While the campaign’s direct impression is even now to some degree unclear, the stan military at the pretty least succeeded in baiting Trump marketing campaign manager Brad Parscale to crow about the massive RSVP numbers and book an outside overflow area — top Alexandria Ocasio-Cortez, the beneficiary of her possess fiercely devoted fanbase, to crow later on on Twitter that the Trump campaign obtained “ROCKED by teenagers on TikTok.” People who structured it might not have been “stanning” on the behalf of any 1 politician, but their procedures and tone were a perfect introduction for the political mainstream to how “stan culture” organizes and imposes itself on the broader media ecosystem: as a result of virality, simplicity and a deep sense of grievance and indignation.
Nowhere in mainstream politics is that mixture far better reflected than with Kamala Harris’ on the net military, the aforementioned “KHive.” The self-bestowed pun nickname remembers Beyoncé’s “BeyHive,” notorious for its swift and relentless retribution against everyone who could besmirch (or even mildly criticize) the pop mogul. KHive stans—many of them previous supporters of Hillary Clinton—view themselves as the frontline defenders of a trailblazing politician who has defied the road blocks that typically stymie Black girls in politics only to confront continued, unfair scrutiny immediately after her triumph on the 2020 ticket.
Listed here, the substance of that criticism is a lot less pertinent than the sort it will take. KHive customers hold lists of their opponents, presumably as targets for relentless trolling. They make odd kitsch artwork. Some almost never depart the property without having some sort of pinpointing professional-Kamala clothes or merchandise. The KHive comprise a political movement only insomuch as Kamala Harris is pretty much a politician in reality, the group is nearer to a fandom. And in that mild, it is only all-natural that it grew out of the 2020 Democratic major, which highlighted a solid of people practically as expansive and unique as the Marvel Cinematic Universe alone.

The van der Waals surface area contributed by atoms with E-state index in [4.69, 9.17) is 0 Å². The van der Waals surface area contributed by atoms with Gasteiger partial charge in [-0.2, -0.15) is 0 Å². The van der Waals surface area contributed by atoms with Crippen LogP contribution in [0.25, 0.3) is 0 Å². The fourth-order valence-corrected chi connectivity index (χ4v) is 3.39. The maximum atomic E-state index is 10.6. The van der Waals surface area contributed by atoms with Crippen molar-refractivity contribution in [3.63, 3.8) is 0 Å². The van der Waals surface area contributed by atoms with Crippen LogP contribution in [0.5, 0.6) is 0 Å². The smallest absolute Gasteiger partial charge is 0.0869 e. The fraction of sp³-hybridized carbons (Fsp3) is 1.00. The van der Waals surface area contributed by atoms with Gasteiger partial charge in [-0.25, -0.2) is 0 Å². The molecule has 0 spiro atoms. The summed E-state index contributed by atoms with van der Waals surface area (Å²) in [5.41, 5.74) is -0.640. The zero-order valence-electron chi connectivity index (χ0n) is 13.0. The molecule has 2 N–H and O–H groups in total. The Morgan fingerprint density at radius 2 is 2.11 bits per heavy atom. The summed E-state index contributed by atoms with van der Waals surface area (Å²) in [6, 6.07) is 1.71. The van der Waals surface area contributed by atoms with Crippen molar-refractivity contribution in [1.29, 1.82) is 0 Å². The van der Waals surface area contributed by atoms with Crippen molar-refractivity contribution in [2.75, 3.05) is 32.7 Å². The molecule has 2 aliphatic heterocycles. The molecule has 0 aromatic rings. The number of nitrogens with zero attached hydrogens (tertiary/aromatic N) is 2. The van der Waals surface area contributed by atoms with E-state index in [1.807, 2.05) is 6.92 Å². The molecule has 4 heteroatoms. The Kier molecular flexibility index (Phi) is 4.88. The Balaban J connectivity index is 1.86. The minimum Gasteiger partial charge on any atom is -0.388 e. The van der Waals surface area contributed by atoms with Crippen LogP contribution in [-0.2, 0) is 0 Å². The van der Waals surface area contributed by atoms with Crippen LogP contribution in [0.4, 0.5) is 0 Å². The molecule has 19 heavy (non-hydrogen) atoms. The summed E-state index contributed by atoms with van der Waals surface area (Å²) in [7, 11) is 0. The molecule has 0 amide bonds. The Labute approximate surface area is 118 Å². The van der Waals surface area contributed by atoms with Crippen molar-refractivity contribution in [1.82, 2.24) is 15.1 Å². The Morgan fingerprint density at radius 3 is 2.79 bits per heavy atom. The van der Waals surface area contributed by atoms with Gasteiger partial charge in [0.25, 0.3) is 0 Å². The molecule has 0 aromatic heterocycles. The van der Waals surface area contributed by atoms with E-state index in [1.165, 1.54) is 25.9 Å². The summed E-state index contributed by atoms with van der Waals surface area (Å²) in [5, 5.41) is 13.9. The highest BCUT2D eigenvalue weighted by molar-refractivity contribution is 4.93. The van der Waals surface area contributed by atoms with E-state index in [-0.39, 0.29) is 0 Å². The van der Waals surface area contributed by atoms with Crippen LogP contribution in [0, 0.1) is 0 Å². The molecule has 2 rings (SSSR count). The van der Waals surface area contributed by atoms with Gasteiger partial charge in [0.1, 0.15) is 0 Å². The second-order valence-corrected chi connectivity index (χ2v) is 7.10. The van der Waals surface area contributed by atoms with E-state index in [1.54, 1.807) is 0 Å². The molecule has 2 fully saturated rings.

That major highlighted the KHive and the Yang Gang, but also the return of the Bernie Bros and the professional-Warren Liz Lads, as properly as an arranged fanbase for then-South Bend Mayor Pete Buttigieg, albeit 1 missing a equally catchy nickname. (This author’s endeavor to establish and activate a motion of “Bennet Bros” has been, as yet, unsuccessful.)
For the most rigorous devotees of the candidates, the 2020 key was, pretty much, a persona contest, with the exceptional charm of their chosen applicant the only thing standing in between American democracy and oblivion—“oblivion,” in this circumstance, currently being American standom’s fantastic accomplishment tale: The political project of Donald J. Trump, whose most devoted admirers have engaged in all of the actions explained higher than (and much extra).
The vast empire of Trump’s fandom nearly tends to make the KHive appear like minimal league ball—his re-election marketing campaign invested much more than $10 million on MAGA swag for its hungry audience, which picked up any remaining slack with bootleg merch of its possess (not to mention a sequence of ostentatious boat parades, generally-surreal social media tributes, and nigh-ubiquitous remixes of the American flag celebrating their idol). Just as Harris taps into a thing aspirational in her most devoted supporters, so does Trump, albeit with about as distinctive an ideological character as 1 could consider.